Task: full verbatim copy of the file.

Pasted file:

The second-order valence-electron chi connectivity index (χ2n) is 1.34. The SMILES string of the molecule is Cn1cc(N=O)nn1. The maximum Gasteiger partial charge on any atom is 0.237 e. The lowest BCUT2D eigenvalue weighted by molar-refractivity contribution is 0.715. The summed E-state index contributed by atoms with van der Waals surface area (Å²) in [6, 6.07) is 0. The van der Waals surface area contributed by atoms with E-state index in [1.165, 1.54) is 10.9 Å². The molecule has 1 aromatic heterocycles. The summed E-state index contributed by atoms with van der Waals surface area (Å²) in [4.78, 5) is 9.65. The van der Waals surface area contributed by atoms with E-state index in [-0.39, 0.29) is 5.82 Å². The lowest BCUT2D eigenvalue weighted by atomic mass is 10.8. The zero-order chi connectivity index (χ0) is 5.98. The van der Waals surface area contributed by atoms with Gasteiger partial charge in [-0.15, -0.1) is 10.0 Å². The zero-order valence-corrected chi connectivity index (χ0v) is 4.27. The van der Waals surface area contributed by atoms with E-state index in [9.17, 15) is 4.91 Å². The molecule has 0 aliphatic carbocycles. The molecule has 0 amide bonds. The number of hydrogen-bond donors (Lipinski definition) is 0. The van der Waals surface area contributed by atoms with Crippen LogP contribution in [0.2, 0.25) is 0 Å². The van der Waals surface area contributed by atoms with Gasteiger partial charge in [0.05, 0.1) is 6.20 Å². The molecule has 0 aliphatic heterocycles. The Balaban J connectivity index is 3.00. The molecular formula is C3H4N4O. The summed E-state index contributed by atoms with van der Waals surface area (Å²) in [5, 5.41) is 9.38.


The second-order valence-electron chi connectivity index (χ2n) is 1.34. The SMILES string of the molecule is Cn1cc(N=O)nn1. The maximum Gasteiger partial charge on any atom is 0.237 e. The lowest BCUT2D eigenvalue weighted by molar-refractivity contribution is 0.715. The summed E-state index contributed by atoms with van der Waals surface area (Å²) in [6, 6.07) is 0. The van der Waals surface area contributed by atoms with E-state index in [1.165, 1.54) is 10.9 Å². The molecule has 1 aromatic heterocycles. The summed E-state index contributed by atoms with van der Waals surface area (Å²) in [4.78, 5) is 9.65. The van der Waals surface area contributed by atoms with E-state index in [-0.39, 0.29) is 5.82 Å². The lowest BCUT2D eigenvalue weighted by atomic mass is 10.8. The zero-order chi connectivity index (χ0) is 5.98. The van der Waals surface area contributed by atoms with Gasteiger partial charge in [-0.15, -0.1) is 10.0 Å². The zero-order valence-corrected chi connectivity index (χ0v) is 4.27. The van der Waals surface area contributed by atoms with E-state index in [9.17, 15) is 4.91 Å². The molecule has 0 aliphatic carbocycles. The molecule has 0 amide bonds. The number of hydrogen-bond donors (Lipinski definition) is 0. The van der Waals surface area contributed by atoms with Crippen LogP contribution in [0.2, 0.25) is 0 Å². The van der Waals surface area contributed by atoms with Gasteiger partial charge in [0.05, 0.1) is 6.20 Å². The molecule has 0 aliphatic heterocycles. The Balaban J connectivity index is 3.00. The molecular formula is C3H4N4O. The summed E-state index contributed by atoms with van der Waals surface area (Å²) in [5, 5.41) is 9.38.